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  Reply # 2089990 13-Sep-2018 13:13
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timbosan:

 


Very good point, although I thought basic back-to-back installs where closer to $500 (but a quick Google shows around $700 as the cheapest).  Wasn't it DeLonghi that did the "quick connect" heat pumps a few years ago, which where pre-charged and simply needed connecting from the indoor unit to the outdoor?  I installed one myself a few years ago.  Are they still around?

 

 

I was looking for one of those as well as they were being sold on trademe. A little while ago someone on here said they were no longer available and gave a compelling reason why they were not going to be sold anymore. I can't remember what the reason was, however, at the time I accepted it as a valid reason and that I would not be able to get one anymore.

 

A bit of searching any you may be able to find it.

 

 

 

Edit - here your go. Reason was isolation not meeting nz reg.

 

https://www.geekzone.co.nz/forums.asp?forumid=141&topicid=237647

 

 

 

 

 

 

 

 


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  Reply # 2090334 13-Sep-2018 21:01
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timbosan:

Batman:


Installing a heat pump is about $1000. So if you install, remove, reinstall ... how much will that cost!




Very good point, although I thought basic back-to-back installs where closer to $500 (but a quick Google shows around $700 as the cheapest).  Wasn't it DeLonghi that did the "quick connect" heat pumps a few years ago, which where pre-charged and simply needed connecting from the indoor unit to the outdoor?  I installed one myself a few years ago.  Are they still around?



Was going to suggest installing a window unit but may not be practical unless you can remove a whole opening window. The surround can be filled in with panted ply or similar.

For a hi-wall, if your landlord is okay with you painting perhaps you could cut the whole through the wall for the pipes and patch and paint when you leave. Possibly depends on the cladding, not so easy with brick. The outdoor could be powered off a plug in power lead. Unit would have to be less than 5kw to do that.

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  Reply # 2090456 14-Sep-2018 09:04
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timbosan:

 

Hi all,

Slightly different topic from all the other heat-pump topics on geekzone.  I currently rent (with an excellent landlord who is happy for me to live in the house like its my own, so I can paint, change things around, etc.)  We currently use electric heating but with such a cold winter and being in muggy Auckland we have decided to get a heat-pump, but we need one that can be moved when we move out. Some specs:

* The house is insulated (floor and ceiling) and is a single level brick and tile.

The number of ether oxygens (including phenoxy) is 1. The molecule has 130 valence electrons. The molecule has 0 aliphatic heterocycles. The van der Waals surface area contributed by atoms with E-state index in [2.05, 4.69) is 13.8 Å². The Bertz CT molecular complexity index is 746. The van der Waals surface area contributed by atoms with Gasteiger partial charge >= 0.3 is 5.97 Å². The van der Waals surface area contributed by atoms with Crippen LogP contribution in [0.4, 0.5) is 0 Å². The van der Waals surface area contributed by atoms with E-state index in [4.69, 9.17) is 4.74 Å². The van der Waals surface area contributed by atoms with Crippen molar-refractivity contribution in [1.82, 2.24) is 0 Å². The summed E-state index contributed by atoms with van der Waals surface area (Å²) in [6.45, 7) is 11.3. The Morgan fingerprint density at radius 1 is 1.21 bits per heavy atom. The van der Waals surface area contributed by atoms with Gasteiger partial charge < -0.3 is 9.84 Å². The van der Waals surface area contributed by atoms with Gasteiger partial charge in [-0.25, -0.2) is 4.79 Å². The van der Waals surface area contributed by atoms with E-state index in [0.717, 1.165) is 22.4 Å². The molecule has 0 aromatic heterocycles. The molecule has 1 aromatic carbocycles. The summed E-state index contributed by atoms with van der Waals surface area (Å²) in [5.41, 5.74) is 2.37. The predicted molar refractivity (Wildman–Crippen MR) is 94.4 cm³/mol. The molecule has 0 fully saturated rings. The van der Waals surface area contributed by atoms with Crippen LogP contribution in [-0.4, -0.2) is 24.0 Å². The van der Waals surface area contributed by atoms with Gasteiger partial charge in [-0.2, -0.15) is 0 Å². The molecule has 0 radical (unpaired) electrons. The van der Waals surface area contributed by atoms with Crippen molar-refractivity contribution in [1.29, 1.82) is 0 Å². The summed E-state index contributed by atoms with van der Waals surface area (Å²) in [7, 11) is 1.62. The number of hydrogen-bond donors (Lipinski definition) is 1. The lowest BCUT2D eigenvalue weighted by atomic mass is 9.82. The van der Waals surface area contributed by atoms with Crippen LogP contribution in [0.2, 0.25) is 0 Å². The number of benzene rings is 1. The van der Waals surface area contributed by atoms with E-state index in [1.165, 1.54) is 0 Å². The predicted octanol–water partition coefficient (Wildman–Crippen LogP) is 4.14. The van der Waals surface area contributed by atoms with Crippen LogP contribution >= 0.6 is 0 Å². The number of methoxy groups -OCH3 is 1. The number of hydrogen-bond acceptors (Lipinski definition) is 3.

* I am looking to have this in the living area.  Lounge is 6.5m x 4m, standard height, large opening to dining / kitchen which is 6.5m x 3.

What I am wondering is are there any heat-pumps that would be better from a "easy to remove and return the house to good" again?  I assume floor units are better than high wall options as they can be free standing? Or are they screwed to the wall?

I have considered portable units but understand they are quite noisy (due to the pump being inside).

Anything else I haven't considered?

 

 

I have a Dimplex Portable Airconditioner which heats, cools and dehumidifies. Good machine and yes portable - there is a large pipe that comes out of the back of it that I simply push out of a conveniently placed cat door (which was there already)...

 

It works well - but there are pros and cons...

 

Pro - It produces a lot of heat quickly (yet to use in summer) and heats my living area quiet effectively. Obviously portable (and no install/removal costs)

 

Con - Like you said, quite noisy. The pipe could be an issue depending on where you want it. And it does occasionally need to have the water emptied out of it which is a pain.




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  Reply # 2090471 14-Sep-2018 09:34
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DaveDog:

 

timbosan:

 

Hi all,

Slightly different topic from all the other heat-pump topics on geekzone.  I currently rent (with an excellent landlord who is happy for me to live in the house like its my own, so I can paint, change things around, etc.)  We currently use electric heating but with such a cold winter and being in muggy Auckland we have decided to get a heat-pump, but we need one that can be moved when we move out. Some specs:

* The house is insulated (floor and ceiling) and is a single level brick and tile.